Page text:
GOP presidential candidate Ron Paul took in more than $1 million Sunday using an online "money bomb" that hit at the Republican field's front-runner, former Massachusetts Gov. Mitt Romney.
As of 11:22 a.m. on Tuesday, donors contributed more than $1.1 million to Paul's presidential campaign, according to his website. The haul matches what Paul brought in early last month with a "money bomb" on the day of the first GOP presidential primary debate.
"Other campaigns are already hitting high gear — or should we say they are hitting up the fat cats," Paul's campaign wrote to supporters last week. "In fact, establishment candidate Mitt Romney raised 10 million dollars in one day a couple of weeks ago from well-heeled party bigwigs and Wall Street insiders, many of whom ponied up the legal maximum of $2,500 per person (or $5,000 per couple)."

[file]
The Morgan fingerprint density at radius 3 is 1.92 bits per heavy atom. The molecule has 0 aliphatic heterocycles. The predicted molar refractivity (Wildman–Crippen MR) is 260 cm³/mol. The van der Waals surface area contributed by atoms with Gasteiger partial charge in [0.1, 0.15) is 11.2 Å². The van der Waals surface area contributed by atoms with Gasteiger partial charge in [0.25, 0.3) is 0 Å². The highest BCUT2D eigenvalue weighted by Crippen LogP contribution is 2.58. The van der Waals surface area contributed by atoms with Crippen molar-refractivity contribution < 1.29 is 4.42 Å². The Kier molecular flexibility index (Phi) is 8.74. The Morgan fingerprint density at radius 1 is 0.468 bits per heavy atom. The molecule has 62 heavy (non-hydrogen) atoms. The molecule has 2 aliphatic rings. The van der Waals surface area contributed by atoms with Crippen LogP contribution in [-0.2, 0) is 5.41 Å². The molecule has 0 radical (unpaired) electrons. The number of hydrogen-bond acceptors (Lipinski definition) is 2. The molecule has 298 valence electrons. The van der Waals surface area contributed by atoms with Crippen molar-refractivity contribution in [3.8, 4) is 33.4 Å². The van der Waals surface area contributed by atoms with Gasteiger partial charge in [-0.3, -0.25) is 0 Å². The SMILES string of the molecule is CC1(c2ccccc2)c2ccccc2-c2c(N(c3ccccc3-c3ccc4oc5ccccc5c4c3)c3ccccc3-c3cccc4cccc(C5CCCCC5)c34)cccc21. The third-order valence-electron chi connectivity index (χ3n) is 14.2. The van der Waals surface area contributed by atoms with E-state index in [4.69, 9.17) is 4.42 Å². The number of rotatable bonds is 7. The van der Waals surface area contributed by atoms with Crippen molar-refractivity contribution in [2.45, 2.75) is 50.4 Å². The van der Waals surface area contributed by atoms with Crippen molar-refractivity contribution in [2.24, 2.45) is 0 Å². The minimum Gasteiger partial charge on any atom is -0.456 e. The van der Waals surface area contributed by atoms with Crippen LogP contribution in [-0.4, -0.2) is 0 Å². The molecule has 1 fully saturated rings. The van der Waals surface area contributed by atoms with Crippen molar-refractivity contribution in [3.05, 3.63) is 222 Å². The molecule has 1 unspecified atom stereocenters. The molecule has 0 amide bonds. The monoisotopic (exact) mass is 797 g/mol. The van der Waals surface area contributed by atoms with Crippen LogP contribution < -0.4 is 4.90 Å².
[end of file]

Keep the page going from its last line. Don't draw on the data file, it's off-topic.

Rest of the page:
The libertarian Texas congressman is riding a new wave of confidence to begin his 2012 presidential campaign. He has repeatedly said that the Republican Party and the country as a whole is much more receptive to his small-government, anti-war message than in 2008, when he last ran for president.
A strong second-quarter fundraising report could also bolster Paul's standing in the GOP field.
Last presidential cycle, Paul became known in part for his ability to raise money online via the highly successful "money bomb" strategy, which entails a short burst of fundraising that typically spans a day or a few hours and is reliant on viral advertising.
Paul also launched a "money bomb" in February 2011 for his political action committee, which raised around $700,000.
-- This post was updated at 2:53 p.m.